ImageTexT: Interdisciplinary Comics Studies

ISSN: 1549-6732

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ImageTexT posts news and updates relevant to our issues, CFPs, and the comics program at UF. We also publish CFPs, event announcements, and book notices of interest to the comics studies community.To stay updated, subscribe to an RSS feed (learn about RSS), or sign up to receive announcements by email. To see your announcement here, please contact us.

[cfp] The Superhero Revised in Comic Books, Film, and Television (Conference Panel)

Posted 29 Jan, 2005

Panel for the 2005 Midwest Popular Culture Association / Midwest American Culture Association Conference in St. Louis, MO, October 14-16.

Panel Title: "The Superhero Revised in Comic Books, Film, and Television"
Deadline for submissions: April 30, 2005

From the time of their advent in the comic books of the 1930's, superheroes have been a distinctive part of the American experience. Some critics have suggested that the enduring presence of superheroes in comic books, film, and television grows from the desire to retain the classic heroic archetypes. Others have suggested that superheroes are extremely malleable commodities that easily reflect and reinforce culture. With these ideas (and others) in play, this panel will explore the changes made to the superhero in general and particular throughout the twentieth and into the twenty-first century.

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[cfp] The Illustrated Book and Modernism (Conference Panel)

Posted 15 Jan, 2005
Modernist Studies Association 7th Annual Conference
November 3-6, 2005
Chicago, Illinois

Proposed panel: The Illustrated Book

With a legacy in the West dating to the Middle Ages, book illustration is deeply rooted in tradition. At the same time, artists, beginning with William Blake, began to rethink and expand the relationship between words and the images they used to accompany them. Proposals exploring the relationship between text and illustration, especially those concerned with artists illustrating the texts of others, are invited for a session at the Modernist Studies Association annual meeting to be held in Chicago the first weekend of November, 2005.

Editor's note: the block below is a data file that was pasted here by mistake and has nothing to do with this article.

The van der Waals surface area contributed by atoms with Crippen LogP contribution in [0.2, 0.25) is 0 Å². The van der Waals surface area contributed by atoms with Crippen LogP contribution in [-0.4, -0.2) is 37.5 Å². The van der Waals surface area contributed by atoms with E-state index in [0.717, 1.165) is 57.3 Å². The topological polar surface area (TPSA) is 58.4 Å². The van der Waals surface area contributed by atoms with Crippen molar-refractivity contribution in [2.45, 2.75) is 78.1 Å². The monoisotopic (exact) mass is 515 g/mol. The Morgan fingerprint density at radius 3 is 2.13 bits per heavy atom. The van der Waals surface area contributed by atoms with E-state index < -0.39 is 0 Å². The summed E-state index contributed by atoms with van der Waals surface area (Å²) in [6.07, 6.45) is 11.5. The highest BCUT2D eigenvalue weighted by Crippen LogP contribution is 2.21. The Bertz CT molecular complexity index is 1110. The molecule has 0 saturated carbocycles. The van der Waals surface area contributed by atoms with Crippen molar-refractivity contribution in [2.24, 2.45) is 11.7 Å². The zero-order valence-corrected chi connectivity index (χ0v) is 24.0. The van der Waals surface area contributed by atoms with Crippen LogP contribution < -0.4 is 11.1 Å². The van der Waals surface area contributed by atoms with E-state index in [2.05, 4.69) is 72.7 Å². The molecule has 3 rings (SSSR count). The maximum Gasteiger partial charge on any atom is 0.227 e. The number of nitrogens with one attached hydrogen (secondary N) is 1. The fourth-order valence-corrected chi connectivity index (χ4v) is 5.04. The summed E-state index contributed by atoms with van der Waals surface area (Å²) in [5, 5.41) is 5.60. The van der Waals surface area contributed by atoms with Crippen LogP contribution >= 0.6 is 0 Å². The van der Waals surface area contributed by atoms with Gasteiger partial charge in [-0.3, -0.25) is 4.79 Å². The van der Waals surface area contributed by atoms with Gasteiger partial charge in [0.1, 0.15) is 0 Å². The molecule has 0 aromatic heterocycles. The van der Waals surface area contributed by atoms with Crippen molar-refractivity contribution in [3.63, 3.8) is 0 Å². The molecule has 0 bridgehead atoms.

Please send a one- to two-page abstract for a 20-minute presentation together with a brief CV to Michelle Kaiserlian at the following email address by February 11, 2005. Electronic submissions only.

Michelle Kaiserlian
Indiana University

[cfp] Ecosee: Image, Rhetoric, and Nature (Collection)

Posted 15 Jan, 2005

Editors Sidney I. Dobrin and Sean Morey seek proposals for a new collection of original articles to be published by State University of New York Press that address the role of visual rhetoric and picture theory in understanding the construction and contestation of space, place, nature, and environment. This collection will consider how and what imagesnmental rhetoric, and visual rhetoric to more fully develop theories of ecosee. Growing from M. Jimmie Killingsworth and Jacqueline S. Palmer's attempt to understand "the relationships among language, thought, and action in environmental politics" as expressed in their landmark book Ecospeak: Rhetoric and Environmental Politics in America, Ecosee moves to take into consideration a crucial facet of environmental rhetoric: ecosee, the visual (re)presentation of space/environment/nature in photographs, paintings, television, movies, video games, computer medias, and other forms of image-based media.

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[general] The Comic Book in American Culture

Posted 11 Jan, 2005

Dr. Michael Pemberton is teaching "The Comic Book in American Culture" at Georgia Southern University. The syllabus is online. Please email the editors if you have a class on comics so we can post the information here. We're also looking for articles on teaching comics, please email us if you're interested in submitting an article.

Class Website

[cfp] Proposals for MLA Volume on Teaching the Graphic Novel (Collection)

Posted 04 Jan, 2005

For the MLA's Options for Teaching series, the Publications Committee has approved development of the volume Teaching the Graphic Novel, edited by Stephen E. Tabachnick. As currently projected, the volume will be aimed primarily at nonspecialists --those who occasionally teach a graphic novel or wish to do so--as well as at those who already teach courses in the graphic novel.

The volume will include sections on 1) theoretical and historical issues, 2) aesthetic issues, 3) social issues, 4) course contexts, and 5) teaching specific graphic novels or graphic novelists.  The book will also offer a bibliography and list of resources for further study. Given the interdisciplinary and international nature of the graphic novel, submissions are welcome from faculty in diverse fields (e.g., literatures in English and other languages, film, art, graphic design, philosophy, history and political science, among other fields).

One-page abstracts should be emailed to by 1 May 2005, although the editor encourages contact with him well before the deadline. Abstracts can also be mailed to Stephen Tabachnick, English Department, Patterson Hall Room 467, The University of Memphis, Memphis, TN 38152-3510.



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